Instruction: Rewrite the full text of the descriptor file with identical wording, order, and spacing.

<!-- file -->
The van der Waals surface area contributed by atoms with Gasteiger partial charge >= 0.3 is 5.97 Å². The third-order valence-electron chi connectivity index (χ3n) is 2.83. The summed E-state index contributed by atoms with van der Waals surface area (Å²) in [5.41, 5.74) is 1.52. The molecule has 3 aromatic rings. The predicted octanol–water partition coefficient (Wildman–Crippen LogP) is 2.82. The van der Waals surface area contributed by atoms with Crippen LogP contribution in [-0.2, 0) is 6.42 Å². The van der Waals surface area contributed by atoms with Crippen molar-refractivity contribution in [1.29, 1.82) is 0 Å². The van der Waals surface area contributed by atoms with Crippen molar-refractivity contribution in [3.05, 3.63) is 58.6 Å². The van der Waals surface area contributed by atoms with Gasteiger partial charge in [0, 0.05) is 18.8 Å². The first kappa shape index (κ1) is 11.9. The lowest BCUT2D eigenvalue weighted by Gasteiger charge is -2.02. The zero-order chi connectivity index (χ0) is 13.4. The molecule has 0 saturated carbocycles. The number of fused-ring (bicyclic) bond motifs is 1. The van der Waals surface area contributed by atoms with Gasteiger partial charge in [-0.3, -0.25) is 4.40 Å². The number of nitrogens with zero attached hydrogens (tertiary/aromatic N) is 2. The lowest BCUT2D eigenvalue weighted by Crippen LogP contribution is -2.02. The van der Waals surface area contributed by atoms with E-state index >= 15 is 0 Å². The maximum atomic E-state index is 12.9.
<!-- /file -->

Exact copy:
The van der Waals surface area contributed by atoms with Gasteiger partial charge >= 0.3 is 5.97 Å². The third-order valence-electron chi connectivity index (χ3n) is 2.83. The summed E-state index contributed by atoms with van der Waals surface area (Å²) in [5.41, 5.74) is 1.52. The molecule has 3 aromatic rings. The predicted octanol–water partition coefficient (Wildman–Crippen LogP) is 2.82. The van der Waals surface area contributed by atoms with Crippen LogP contribution in [-0.2, 0) is 6.42 Å². The van der Waals surface area contributed by atoms with Crippen molar-refractivity contribution in [1.29, 1.82) is 0 Å². The van der Waals surface area contributed by atoms with Crippen molar-refractivity contribution in [3.05, 3.63) is 58.6 Å². The van der Waals surface area contributed by atoms with Gasteiger partial charge in [0, 0.05) is 18.8 Å². The first kappa shape index (κ1) is 11.9. The lowest BCUT2D eigenvalue weighted by Gasteiger charge is -2.02. The zero-order chi connectivity index (χ0) is 13.4. The molecule has 0 saturated carbocycles. The number of fused-ring (bicyclic) bond motifs is 1. The van der Waals surface area contributed by atoms with Gasteiger partial charge in [-0.3, -0.25) is 4.40 Å². The number of nitrogens with zero attached hydrogens (tertiary/aromatic N) is 2. The lowest BCUT2D eigenvalue weighted by Crippen LogP contribution is -2.02. The van der Waals surface area contributed by atoms with E-state index >= 15 is 0 Å². The maximum atomic E-state index is 12.9.